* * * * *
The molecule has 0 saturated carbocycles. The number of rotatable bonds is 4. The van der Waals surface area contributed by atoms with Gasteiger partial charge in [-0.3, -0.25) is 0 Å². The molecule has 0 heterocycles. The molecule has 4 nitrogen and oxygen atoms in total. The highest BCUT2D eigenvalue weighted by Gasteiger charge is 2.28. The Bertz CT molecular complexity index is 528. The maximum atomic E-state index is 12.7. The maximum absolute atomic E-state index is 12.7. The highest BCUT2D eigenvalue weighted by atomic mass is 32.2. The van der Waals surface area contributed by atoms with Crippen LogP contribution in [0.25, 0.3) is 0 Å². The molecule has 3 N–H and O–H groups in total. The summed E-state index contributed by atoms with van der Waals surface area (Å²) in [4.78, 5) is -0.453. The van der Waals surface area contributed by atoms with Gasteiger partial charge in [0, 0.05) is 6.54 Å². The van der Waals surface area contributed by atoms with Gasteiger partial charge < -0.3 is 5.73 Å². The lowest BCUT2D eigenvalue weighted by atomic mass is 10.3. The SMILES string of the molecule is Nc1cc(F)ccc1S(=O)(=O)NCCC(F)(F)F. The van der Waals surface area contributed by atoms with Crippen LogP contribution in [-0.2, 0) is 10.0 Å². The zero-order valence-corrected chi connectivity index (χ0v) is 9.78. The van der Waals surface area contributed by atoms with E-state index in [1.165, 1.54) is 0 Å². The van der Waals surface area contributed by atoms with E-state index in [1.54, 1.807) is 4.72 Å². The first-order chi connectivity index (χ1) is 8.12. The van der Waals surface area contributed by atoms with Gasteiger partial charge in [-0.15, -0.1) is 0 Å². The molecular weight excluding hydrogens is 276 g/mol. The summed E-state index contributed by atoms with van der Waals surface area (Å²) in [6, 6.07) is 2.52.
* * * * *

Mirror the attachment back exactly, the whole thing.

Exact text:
The molecule has 0 saturated carbocycles. The number of rotatable bonds is 4. The van der Waals surface area contributed by atoms with Gasteiger partial charge in [-0.3, -0.25) is 0 Å². The molecule has 0 heterocycles. The molecule has 4 nitrogen and oxygen atoms in total. The highest BCUT2D eigenvalue weighted by Gasteiger charge is 2.28. The Bertz CT molecular complexity index is 528. The maximum atomic E-state index is 12.7. The maximum absolute atomic E-state index is 12.7. The highest BCUT2D eigenvalue weighted by atomic mass is 32.2. The van der Waals surface area contributed by atoms with Crippen LogP contribution in [0.25, 0.3) is 0 Å². The molecule has 3 N–H and O–H groups in total. The summed E-state index contributed by atoms with van der Waals surface area (Å²) in [4.78, 5) is -0.453. The van der Waals surface area contributed by atoms with Gasteiger partial charge in [0, 0.05) is 6.54 Å². The van der Waals surface area contributed by atoms with Gasteiger partial charge < -0.3 is 5.73 Å². The lowest BCUT2D eigenvalue weighted by atomic mass is 10.3. The SMILES string of the molecule is Nc1cc(F)ccc1S(=O)(=O)NCCC(F)(F)F. The van der Waals surface area contributed by atoms with Crippen LogP contribution in [-0.2, 0) is 10.0 Å². The zero-order valence-corrected chi connectivity index (χ0v) is 9.78. The van der Waals surface area contributed by atoms with E-state index in [1.165, 1.54) is 0 Å². The van der Waals surface area contributed by atoms with E-state index in [1.54, 1.807) is 4.72 Å². The first-order chi connectivity index (χ1) is 8.12. The van der Waals surface area contributed by atoms with Gasteiger partial charge in [-0.15, -0.1) is 0 Å². The molecular weight excluding hydrogens is 276 g/mol. The summed E-state index contributed by atoms with van der Waals surface area (Å²) in [6, 6.07) is 2.52.